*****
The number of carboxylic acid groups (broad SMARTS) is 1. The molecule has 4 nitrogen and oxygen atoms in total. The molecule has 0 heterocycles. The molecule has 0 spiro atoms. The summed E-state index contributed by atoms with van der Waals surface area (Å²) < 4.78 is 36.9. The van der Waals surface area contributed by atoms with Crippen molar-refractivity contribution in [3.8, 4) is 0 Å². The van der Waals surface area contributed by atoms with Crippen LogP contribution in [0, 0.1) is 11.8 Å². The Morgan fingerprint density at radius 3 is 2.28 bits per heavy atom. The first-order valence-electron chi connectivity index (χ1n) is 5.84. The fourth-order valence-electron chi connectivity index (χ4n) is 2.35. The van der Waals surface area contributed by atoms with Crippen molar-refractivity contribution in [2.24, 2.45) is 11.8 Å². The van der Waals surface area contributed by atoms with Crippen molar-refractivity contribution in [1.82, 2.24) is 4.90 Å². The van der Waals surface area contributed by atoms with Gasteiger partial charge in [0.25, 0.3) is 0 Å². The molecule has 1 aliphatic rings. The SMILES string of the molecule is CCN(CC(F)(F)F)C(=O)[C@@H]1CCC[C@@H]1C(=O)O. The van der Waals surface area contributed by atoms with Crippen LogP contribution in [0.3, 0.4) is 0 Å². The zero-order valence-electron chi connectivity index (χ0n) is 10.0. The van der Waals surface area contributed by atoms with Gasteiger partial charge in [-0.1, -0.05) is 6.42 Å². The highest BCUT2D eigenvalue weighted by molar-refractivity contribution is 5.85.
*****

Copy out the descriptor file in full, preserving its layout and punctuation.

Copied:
The number of carboxylic acid groups (broad SMARTS) is 1. The molecule has 4 nitrogen and oxygen atoms in total. The molecule has 0 heterocycles. The molecule has 0 spiro atoms. The summed E-state index contributed by atoms with van der Waals surface area (Å²) < 4.78 is 36.9. The van der Waals surface area contributed by atoms with Crippen molar-refractivity contribution in [3.8, 4) is 0 Å². The van der Waals surface area contributed by atoms with Crippen LogP contribution in [0, 0.1) is 11.8 Å². The Morgan fingerprint density at radius 3 is 2.28 bits per heavy atom. The first-order valence-electron chi connectivity index (χ1n) is 5.84. The fourth-order valence-electron chi connectivity index (χ4n) is 2.35. The van der Waals surface area contributed by atoms with Crippen molar-refractivity contribution in [2.24, 2.45) is 11.8 Å². The van der Waals surface area contributed by atoms with Crippen molar-refractivity contribution in [1.82, 2.24) is 4.90 Å². The van der Waals surface area contributed by atoms with Gasteiger partial charge in [0.25, 0.3) is 0 Å². The molecule has 1 aliphatic rings. The SMILES string of the molecule is CCN(CC(F)(F)F)C(=O)[C@@H]1CCC[C@@H]1C(=O)O. The van der Waals surface area contributed by atoms with Crippen LogP contribution in [0.3, 0.4) is 0 Å². The zero-order valence-electron chi connectivity index (χ0n) is 10.0. The van der Waals surface area contributed by atoms with Gasteiger partial charge in [-0.1, -0.05) is 6.42 Å². The highest BCUT2D eigenvalue weighted by molar-refractivity contribution is 5.85.